You may not know it, but brain fog symptoms such as impaired thinking and concentration could be cognitive changes indicative of a foggy brain.
Brain fog is a term used to describe when your head feels like it’s full of cotton or wool after waking up from a bad night’s sleep. It can feel like you’re in a daze or just “off.”
The truth is, there are many different brain fog symptoms and signs – some are more serious than others. Understanding these 12 signs and symptoms will help you understand if something may be off with your mental health.
What is brain fog?
Brain fog is a condition that makes it difficult to think and communicate. It is the feeling of being mentally tired, unable to concentrate, and having difficulty thinking, a foggy haze that makes it difficult to keep thoughts in your head or plan ahead very far. You may also experience a lack of motivation or interest in any mental activity.
Brain fog can be very frustrating because it makes you feel like your mind isn’t working properly and that you’re not able to do anything; you just feel foggy.
What are brain fog symptoms?
Brain fog symptoms are a series of mental features that substantially affect your capacity to think, remember, concentrate, and make clear decisions. Below are the most common symptoms of a foggy brain:
1. Feeling Fatigued
This is one of the most common brain fog symptoms that can cause you to feel worn out. You may feel mental fatigue when working even though you’ve been getting plenty of sleep, feeling like every task is a mountain you have to climb. It all just seems to be too much.
Mental fatigue is one of the most problematic brain fog symptoms that people don’t always associate with the condition, but it’s often one of the first indications that something may be wrong. You might not have been able to pinpoint any specific reason for feeling tired or exhausted all day, but once you start noticing other brain fog symptoms, it’s easy to connect the dots.
You may find yourself being forgetful of key details of your day-to-day life or losing your train of thought easily. You were thinking you just had to finish this task a minute ago, and know what it was is completely gone from your mind.
This is one of the most common brain fog symptoms, especially for those with anxiety. To help with this symptom, you’ll want to keep a notebook handy for those times when you’re feeling scatterbrained and have no idea what your current task is.
Write down the tasks that are important to complete today, so they don’t get forgotten in the future! You may also find it helpful to set an alarm for when it’s time to do a certain task.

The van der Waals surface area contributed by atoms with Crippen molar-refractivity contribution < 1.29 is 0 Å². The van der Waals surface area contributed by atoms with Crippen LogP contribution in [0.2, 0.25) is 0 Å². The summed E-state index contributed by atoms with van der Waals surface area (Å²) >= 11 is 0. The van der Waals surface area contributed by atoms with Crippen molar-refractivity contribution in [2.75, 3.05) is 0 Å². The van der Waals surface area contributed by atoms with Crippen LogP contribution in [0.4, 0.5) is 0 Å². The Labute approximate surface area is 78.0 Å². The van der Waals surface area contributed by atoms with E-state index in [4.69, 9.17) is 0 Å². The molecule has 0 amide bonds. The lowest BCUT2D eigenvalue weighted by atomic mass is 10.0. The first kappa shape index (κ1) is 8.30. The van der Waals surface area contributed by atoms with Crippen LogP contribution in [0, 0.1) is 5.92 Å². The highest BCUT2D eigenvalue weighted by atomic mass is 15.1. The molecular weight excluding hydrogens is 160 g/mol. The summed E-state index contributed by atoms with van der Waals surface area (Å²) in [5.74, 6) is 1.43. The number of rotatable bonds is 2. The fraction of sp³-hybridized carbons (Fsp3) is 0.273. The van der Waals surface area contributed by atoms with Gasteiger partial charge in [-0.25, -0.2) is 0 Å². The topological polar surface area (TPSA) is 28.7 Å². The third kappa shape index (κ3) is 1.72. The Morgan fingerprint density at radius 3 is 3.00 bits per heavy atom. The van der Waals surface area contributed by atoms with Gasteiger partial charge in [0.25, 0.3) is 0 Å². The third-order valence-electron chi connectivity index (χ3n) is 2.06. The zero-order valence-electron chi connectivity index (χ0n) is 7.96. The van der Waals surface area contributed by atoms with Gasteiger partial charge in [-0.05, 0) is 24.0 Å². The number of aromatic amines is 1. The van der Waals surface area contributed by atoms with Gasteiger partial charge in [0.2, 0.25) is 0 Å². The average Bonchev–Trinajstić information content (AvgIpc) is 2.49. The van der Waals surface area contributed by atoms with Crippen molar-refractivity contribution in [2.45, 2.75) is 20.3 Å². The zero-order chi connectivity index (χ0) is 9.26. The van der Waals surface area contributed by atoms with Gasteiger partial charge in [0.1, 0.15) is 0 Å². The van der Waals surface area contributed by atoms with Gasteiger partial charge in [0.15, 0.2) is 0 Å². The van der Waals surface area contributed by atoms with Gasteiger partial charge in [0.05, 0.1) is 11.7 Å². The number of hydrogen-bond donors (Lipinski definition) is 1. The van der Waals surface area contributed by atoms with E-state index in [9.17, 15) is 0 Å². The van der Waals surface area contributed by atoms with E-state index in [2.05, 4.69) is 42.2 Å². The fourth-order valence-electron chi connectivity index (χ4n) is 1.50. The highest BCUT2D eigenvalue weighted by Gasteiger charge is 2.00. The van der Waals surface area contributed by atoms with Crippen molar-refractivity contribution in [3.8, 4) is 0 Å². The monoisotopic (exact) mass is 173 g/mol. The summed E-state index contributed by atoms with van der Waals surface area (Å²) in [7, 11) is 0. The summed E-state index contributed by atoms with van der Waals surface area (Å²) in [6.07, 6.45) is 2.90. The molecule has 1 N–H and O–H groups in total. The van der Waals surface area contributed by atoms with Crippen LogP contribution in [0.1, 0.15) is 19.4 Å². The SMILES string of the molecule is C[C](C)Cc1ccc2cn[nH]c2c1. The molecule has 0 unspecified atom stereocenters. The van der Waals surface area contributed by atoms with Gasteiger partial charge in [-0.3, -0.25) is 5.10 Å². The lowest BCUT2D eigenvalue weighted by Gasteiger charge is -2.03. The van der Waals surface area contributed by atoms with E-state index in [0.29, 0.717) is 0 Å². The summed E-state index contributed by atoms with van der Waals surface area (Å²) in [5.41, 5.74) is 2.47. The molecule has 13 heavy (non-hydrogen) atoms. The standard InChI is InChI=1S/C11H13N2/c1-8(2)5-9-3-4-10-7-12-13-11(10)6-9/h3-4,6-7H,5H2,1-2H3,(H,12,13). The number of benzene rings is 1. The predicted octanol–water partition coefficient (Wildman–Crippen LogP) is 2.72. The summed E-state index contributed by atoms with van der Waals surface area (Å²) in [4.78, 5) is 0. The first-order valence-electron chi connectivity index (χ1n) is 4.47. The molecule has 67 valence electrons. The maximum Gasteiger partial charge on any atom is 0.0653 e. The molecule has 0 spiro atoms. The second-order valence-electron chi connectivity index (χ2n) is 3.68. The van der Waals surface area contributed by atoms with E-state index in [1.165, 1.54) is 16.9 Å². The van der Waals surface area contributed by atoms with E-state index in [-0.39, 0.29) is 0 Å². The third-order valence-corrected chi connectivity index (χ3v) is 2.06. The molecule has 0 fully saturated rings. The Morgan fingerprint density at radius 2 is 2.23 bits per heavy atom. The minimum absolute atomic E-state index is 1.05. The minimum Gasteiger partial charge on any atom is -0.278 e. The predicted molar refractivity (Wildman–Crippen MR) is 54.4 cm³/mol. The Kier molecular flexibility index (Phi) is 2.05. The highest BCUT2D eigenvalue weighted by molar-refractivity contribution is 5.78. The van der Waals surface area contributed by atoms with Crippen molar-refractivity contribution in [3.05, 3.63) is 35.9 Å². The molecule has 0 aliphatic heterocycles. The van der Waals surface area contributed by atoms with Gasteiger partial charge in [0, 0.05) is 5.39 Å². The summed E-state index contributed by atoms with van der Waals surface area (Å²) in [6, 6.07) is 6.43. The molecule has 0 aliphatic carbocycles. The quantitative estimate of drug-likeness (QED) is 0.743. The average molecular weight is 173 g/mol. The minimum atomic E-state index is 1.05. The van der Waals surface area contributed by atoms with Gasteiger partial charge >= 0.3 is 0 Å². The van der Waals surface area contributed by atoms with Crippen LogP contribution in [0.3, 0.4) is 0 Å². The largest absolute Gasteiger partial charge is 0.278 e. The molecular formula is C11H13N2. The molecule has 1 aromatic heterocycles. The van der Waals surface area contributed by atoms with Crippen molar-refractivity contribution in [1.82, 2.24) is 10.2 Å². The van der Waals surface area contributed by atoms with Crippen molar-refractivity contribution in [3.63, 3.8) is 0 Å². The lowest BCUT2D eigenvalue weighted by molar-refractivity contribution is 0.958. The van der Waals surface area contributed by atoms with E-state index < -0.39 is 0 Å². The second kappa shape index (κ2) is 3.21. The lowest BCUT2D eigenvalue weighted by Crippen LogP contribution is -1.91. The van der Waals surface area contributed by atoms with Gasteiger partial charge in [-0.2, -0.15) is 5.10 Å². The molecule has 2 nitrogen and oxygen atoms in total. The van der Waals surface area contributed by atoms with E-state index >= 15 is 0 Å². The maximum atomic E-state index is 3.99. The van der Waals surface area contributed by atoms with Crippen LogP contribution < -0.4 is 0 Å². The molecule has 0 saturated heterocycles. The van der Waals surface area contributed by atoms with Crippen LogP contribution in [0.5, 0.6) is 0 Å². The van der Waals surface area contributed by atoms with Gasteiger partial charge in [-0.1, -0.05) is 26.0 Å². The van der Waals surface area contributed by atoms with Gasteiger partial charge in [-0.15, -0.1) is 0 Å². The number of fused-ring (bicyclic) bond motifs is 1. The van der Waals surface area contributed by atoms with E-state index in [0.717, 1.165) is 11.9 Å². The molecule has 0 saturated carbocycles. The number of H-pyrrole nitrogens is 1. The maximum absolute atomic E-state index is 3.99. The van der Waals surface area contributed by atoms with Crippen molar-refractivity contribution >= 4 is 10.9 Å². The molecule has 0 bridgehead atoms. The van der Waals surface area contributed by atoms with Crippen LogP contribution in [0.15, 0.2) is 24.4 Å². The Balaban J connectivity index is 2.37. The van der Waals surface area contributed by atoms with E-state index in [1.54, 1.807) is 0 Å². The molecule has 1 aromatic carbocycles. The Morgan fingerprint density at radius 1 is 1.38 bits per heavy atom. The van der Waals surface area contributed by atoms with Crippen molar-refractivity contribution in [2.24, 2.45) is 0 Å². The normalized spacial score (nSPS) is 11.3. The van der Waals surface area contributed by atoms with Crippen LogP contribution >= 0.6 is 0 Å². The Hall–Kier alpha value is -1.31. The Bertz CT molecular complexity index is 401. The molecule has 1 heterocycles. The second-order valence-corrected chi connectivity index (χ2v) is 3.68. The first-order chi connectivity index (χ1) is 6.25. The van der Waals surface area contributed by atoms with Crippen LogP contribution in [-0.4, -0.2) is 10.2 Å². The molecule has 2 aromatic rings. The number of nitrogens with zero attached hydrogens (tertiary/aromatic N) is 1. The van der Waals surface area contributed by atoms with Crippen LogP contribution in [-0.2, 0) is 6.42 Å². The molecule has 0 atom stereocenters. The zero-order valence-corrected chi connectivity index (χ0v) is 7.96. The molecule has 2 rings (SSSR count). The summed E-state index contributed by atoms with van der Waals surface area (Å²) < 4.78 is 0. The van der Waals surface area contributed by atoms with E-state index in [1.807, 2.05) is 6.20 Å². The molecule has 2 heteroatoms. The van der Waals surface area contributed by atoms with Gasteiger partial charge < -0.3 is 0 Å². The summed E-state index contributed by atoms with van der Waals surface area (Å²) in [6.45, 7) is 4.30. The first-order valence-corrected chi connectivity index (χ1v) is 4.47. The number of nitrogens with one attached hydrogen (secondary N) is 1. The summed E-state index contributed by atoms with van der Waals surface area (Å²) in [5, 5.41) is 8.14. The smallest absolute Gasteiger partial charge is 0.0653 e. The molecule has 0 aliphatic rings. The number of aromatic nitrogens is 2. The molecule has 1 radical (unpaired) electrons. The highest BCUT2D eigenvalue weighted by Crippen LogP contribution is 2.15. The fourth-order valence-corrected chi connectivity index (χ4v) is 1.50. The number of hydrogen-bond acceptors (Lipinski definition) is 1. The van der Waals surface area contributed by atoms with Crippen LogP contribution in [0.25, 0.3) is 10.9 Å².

3. Memory Problems
You may not be able to remember something you just did, like locking your car door. Maybe you read an article on brain fog symptoms yet are not be able to remember what they were! Or you could have trouble remembering things from the past like what year you graduated or the names of your childhood friends.
Memory problems are one of the most frustrating brain fog symptoms because no matter how hard you try, things never seem to be quite clear again. It’s easy to see why this would become such an issue throughout daily life!
4. Confusion and Disorientatio
The brain fog symptoms of confusion and disorientation can affect you in many ways. You may feel out of place and spaced out. Time seems to be moving too slowly or quickly. You were sure you set your glasses on the desk yet find them in the fridge.
It may be difficult for you to keep your thoughts straight and even become hard to process information at all. You may have difficulty following through with a task, feel confused, and keep forgetting what you just did, so you have to start all over again.
In the event of brain fog symptoms, confusion, or disorientation, it is important that your cognitive function be checked out by a doctor who can provide medical advice as soon as possible. Once you have your brain fog symptoms medically reviewed, you’ll know if something more serious is going on.
5. Being Easily Distracted
One of the common brain fog symptoms is being easily distracted and off task. You might find yourself doing the dishes when you meant to fold laundry. Perhaps you have a hard time paying attention to the meeting in front of you when there is music in the other room.
You may have trouble staying on task for extended periods of time without being distracted by feelings, sights, or sounds in the environment. You might have trouble following conversations as well because of all that distracting information coming in from every direction at once.
To combat this symptom, try techniques like mindfulness, making a repeated effort of paying attention to what’s happening now. This can help slow down racing thoughts, so they’re less likely to take control of your mind!